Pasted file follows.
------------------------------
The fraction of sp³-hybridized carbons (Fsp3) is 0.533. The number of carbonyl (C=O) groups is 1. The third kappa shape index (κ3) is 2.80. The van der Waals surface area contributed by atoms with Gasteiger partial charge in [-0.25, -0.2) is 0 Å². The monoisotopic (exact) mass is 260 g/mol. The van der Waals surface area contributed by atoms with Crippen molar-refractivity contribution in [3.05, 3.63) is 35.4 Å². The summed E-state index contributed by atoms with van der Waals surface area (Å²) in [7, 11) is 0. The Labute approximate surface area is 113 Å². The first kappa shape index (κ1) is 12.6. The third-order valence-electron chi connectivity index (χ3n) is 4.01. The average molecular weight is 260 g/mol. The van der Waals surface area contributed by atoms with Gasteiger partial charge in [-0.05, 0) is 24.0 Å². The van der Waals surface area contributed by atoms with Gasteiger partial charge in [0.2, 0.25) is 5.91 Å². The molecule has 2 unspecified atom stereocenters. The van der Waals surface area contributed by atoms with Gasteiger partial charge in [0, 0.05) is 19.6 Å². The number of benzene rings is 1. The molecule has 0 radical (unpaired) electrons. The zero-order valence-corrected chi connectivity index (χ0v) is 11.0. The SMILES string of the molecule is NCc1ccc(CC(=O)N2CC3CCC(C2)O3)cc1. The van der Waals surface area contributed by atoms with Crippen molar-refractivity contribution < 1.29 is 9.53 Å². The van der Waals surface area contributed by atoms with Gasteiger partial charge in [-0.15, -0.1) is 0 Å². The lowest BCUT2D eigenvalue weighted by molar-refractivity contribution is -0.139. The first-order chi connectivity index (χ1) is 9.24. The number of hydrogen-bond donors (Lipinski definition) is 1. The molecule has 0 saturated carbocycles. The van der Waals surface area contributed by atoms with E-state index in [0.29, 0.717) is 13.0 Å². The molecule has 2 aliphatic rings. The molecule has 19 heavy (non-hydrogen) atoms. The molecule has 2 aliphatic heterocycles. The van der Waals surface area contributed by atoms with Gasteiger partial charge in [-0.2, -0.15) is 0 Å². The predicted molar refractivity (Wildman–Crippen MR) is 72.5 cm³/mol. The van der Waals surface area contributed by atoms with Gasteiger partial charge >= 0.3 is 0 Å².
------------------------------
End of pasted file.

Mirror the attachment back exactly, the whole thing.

The fraction of sp³-hybridized carbons (Fsp3) is 0.533. The number of carbonyl (C=O) groups is 1. The third kappa shape index (κ3) is 2.80. The van der Waals surface area contributed by atoms with Gasteiger partial charge in [-0.25, -0.2) is 0 Å². The monoisotopic (exact) mass is 260 g/mol. The van der Waals surface area contributed by atoms with Crippen molar-refractivity contribution in [3.05, 3.63) is 35.4 Å². The summed E-state index contributed by atoms with van der Waals surface area (Å²) in [7, 11) is 0. The Labute approximate surface area is 113 Å². The first kappa shape index (κ1) is 12.6. The third-order valence-electron chi connectivity index (χ3n) is 4.01. The average molecular weight is 260 g/mol. The van der Waals surface area contributed by atoms with Gasteiger partial charge in [-0.05, 0) is 24.0 Å². The van der Waals surface area contributed by atoms with Gasteiger partial charge in [0.2, 0.25) is 5.91 Å². The molecule has 2 unspecified atom stereocenters. The van der Waals surface area contributed by atoms with Gasteiger partial charge in [0, 0.05) is 19.6 Å². The number of benzene rings is 1. The molecule has 0 radical (unpaired) electrons. The zero-order valence-corrected chi connectivity index (χ0v) is 11.0. The SMILES string of the molecule is NCc1ccc(CC(=O)N2CC3CCC(C2)O3)cc1. The van der Waals surface area contributed by atoms with Crippen molar-refractivity contribution < 1.29 is 9.53 Å². The van der Waals surface area contributed by atoms with Gasteiger partial charge in [-0.15, -0.1) is 0 Å². The lowest BCUT2D eigenvalue weighted by molar-refractivity contribution is -0.139. The first-order chi connectivity index (χ1) is 9.24. The number of hydrogen-bond donors (Lipinski definition) is 1. The molecule has 0 saturated carbocycles. The van der Waals surface area contributed by atoms with E-state index in [0.29, 0.717) is 13.0 Å². The molecule has 2 aliphatic rings. The molecule has 19 heavy (non-hydrogen) atoms. The molecule has 2 aliphatic heterocycles. The van der Waals surface area contributed by atoms with Gasteiger partial charge in [-0.2, -0.15) is 0 Å². The predicted molar refractivity (Wildman–Crippen MR) is 72.5 cm³/mol. The van der Waals surface area contributed by atoms with Gasteiger partial charge >= 0.3 is 0 Å².